A report from the California Energy Commission shows the state is on pace to meet — and likely exceed — its goals to shift toward more renewable sources. In 2017, 32 percent of electricity came from renewable sources. The commission’s goal is 33 percent by 2020.
TWEET OF THE DAY
President Donald Trump (@realDonaldTrump) — “California wildfires are being magnified & made so much worse by the bad environmental laws which aren’t allowing massive amount of readily available water to be properly utilized. It is being diverted into the Pacific Ocean. Must also tree clear to stop fire spreading!”
INFLUENCER OF THE DAY
“Beyond the presence of caring and engaged parent(s) at home, the single greatest indicator of a student’s success is a high quality and qualified teacher in the classroom. California must double-down on its commitment to public school teachers. In high-cost California, supporting teachers must include sufficient compensation that sends a message of the vital role teachers play, but must also include a school environment that helps teachers and their students — thrive. Concurrently, teachers are like all professionals — accountable for their actions that drive results in the classroom. When we put our kids first, which includes teachers that are valued, appreciated, and accountable, results will follow.”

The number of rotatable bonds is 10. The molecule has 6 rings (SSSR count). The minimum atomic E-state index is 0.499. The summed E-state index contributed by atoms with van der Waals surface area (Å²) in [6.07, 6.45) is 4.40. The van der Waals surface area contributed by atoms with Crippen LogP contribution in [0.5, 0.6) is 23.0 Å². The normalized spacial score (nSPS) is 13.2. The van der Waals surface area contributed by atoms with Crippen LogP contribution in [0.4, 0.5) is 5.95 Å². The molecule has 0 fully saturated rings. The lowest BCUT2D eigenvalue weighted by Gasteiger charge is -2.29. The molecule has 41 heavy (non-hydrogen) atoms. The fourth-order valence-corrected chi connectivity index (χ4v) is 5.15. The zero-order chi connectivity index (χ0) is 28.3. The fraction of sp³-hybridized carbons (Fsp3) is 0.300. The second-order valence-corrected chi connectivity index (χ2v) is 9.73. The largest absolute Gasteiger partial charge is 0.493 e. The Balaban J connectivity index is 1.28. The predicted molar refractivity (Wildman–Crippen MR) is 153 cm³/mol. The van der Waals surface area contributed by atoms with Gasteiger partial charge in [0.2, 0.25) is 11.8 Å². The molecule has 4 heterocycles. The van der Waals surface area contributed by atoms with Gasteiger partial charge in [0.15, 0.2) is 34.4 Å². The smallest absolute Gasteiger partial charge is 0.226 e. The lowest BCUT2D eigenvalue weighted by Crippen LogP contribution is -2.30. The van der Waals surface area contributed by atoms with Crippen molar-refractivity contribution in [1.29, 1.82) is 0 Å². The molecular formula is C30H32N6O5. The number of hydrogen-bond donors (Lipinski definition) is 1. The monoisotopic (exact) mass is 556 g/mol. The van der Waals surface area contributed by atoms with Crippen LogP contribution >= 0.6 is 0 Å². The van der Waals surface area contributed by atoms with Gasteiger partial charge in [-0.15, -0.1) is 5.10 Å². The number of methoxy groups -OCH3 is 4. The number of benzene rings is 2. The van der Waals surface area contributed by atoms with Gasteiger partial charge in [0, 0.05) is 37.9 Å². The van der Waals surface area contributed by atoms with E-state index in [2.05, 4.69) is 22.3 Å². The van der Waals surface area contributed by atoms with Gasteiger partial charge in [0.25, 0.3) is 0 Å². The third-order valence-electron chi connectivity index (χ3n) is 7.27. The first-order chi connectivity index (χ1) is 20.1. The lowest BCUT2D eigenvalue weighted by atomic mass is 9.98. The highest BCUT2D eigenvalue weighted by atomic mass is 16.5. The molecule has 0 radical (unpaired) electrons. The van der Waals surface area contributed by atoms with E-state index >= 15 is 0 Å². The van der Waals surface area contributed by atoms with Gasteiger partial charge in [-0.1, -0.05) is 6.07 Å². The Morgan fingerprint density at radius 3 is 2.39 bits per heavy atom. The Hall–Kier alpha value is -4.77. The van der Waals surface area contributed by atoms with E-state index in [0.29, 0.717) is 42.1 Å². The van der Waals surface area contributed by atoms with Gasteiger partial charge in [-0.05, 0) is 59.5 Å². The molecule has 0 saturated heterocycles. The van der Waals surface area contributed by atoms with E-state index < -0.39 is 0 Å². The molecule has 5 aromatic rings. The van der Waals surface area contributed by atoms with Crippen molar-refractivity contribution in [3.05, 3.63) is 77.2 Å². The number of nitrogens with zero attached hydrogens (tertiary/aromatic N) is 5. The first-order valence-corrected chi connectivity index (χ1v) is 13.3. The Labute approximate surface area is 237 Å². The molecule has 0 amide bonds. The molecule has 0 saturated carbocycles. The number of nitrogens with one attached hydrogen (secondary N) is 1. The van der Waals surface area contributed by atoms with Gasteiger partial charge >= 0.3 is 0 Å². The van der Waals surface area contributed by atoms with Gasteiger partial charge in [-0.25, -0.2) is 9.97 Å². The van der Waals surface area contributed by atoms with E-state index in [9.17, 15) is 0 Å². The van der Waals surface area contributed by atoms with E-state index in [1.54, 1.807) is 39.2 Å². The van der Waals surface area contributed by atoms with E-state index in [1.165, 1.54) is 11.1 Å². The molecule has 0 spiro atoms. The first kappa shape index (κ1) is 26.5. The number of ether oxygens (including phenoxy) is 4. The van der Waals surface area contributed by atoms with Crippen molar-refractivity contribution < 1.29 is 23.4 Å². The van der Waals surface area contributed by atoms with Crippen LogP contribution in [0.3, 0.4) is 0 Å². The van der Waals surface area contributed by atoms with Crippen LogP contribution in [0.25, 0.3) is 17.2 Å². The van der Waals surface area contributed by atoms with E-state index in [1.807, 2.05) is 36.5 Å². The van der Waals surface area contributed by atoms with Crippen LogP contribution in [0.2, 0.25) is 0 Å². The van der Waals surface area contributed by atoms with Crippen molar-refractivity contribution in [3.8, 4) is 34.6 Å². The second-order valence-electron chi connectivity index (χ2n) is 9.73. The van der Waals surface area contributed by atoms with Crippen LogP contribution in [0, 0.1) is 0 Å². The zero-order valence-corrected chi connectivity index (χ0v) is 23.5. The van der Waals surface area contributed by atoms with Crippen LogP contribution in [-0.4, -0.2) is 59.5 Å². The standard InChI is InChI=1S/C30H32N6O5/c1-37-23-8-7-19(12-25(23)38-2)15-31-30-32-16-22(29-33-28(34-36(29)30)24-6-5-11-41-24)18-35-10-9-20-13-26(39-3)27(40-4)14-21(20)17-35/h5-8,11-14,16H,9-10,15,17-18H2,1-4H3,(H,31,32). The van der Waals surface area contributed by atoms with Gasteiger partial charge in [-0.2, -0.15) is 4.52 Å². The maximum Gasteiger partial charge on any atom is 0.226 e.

— Carl Guardino, President and CEO of Silicon Valley Leadership Group
Assemblymen Phillip Chen and Matthew Harper say some people are waiting as long as eight hours in line at the Department of Motor Vehicles. To hold the DMV accountable, they are calling on the Legislature to audit the agency.
The Bee’s Editorial Board thinks something has gone badly wrong at DMV, where wait times have increased dramatically. An audit would be a good start to find out why. The Joint Legislative Audit Committee should approve the request when it meets Wednesday.
Jack Ohman spins conspiracy theories with Rep. Devin Nunes.